One of my earliest memories of my grand father was making paper airplanes with our cousins at his home on the family farm in Nova Scotia. After we'd made planes he explained how air plane wings work to create lift by slowing down the air flow over the wing decreasing air pressure over the wing and thus creating lift from below. It was heady stuff, I think I was four or five.
Like the time he got a group of soldiers off base for the night, by marching them out the front gate announcing to the guard that they were a work detail and flashing a laundry ticket at proof.
Or the time he had delivered a plane to Italy during what would have been harvest time, and there were ripe grapes beside the make shift air field. So he emptied the ammo compartment for one of his guns and filled it with grapes. Returning to Egypt with fresh grapes made him quite popular for a couple of weeks.
As we got older the more serious stories were shared, such as the fact that the first two weeks you where on the front, no one wanted to know you. New pilots only had a 50% chance of surviving the fist two weeks.
My grandfather came to talk to my grade 11 Honours History class on the Battle of El Alamein. He held the students full attention for the entire period. Afterwords a number expressed to me their surprise at how cool my grandfather was.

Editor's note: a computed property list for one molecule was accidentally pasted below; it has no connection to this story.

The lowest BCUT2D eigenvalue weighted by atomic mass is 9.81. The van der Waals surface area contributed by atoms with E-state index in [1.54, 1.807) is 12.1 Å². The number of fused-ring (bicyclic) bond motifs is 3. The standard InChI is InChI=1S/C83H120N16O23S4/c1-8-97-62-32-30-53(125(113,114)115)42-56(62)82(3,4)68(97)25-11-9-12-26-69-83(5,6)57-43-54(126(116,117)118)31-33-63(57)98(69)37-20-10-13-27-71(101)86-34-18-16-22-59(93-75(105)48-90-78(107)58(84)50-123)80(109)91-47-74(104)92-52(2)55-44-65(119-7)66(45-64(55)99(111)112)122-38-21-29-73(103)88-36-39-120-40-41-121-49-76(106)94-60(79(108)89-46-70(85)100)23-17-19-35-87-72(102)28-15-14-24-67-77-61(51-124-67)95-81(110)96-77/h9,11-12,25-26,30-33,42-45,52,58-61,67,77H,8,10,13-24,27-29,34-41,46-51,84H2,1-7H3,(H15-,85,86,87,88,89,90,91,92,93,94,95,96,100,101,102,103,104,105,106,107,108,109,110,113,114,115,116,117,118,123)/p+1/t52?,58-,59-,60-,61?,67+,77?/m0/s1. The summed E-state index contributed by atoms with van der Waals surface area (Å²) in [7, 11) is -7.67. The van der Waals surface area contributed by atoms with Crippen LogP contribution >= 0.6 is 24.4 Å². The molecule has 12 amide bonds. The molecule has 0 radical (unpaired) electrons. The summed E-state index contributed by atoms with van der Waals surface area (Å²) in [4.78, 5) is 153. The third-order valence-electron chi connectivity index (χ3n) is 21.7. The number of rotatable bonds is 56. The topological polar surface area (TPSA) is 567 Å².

In the 80s the Nova Scotia Government wanted to find a way to automate blueberry harvesting. And asked the farmers to try a prototype. The prototype mimicked the way people rake blueberries lifting forward from the ground. But the machine couldn't avoid rocks and logs the way people do and would get caught. So my grand father proposed that they reverse the motion so the it would roll over obstacles. The engineers told Grampy that it wouldn't work. So he built his own working prototype to prove that it would.
My Grampy: RAF fighter pilot, farmer, inventor, story teller, father & Grand Father.
See you on the other side Grampy.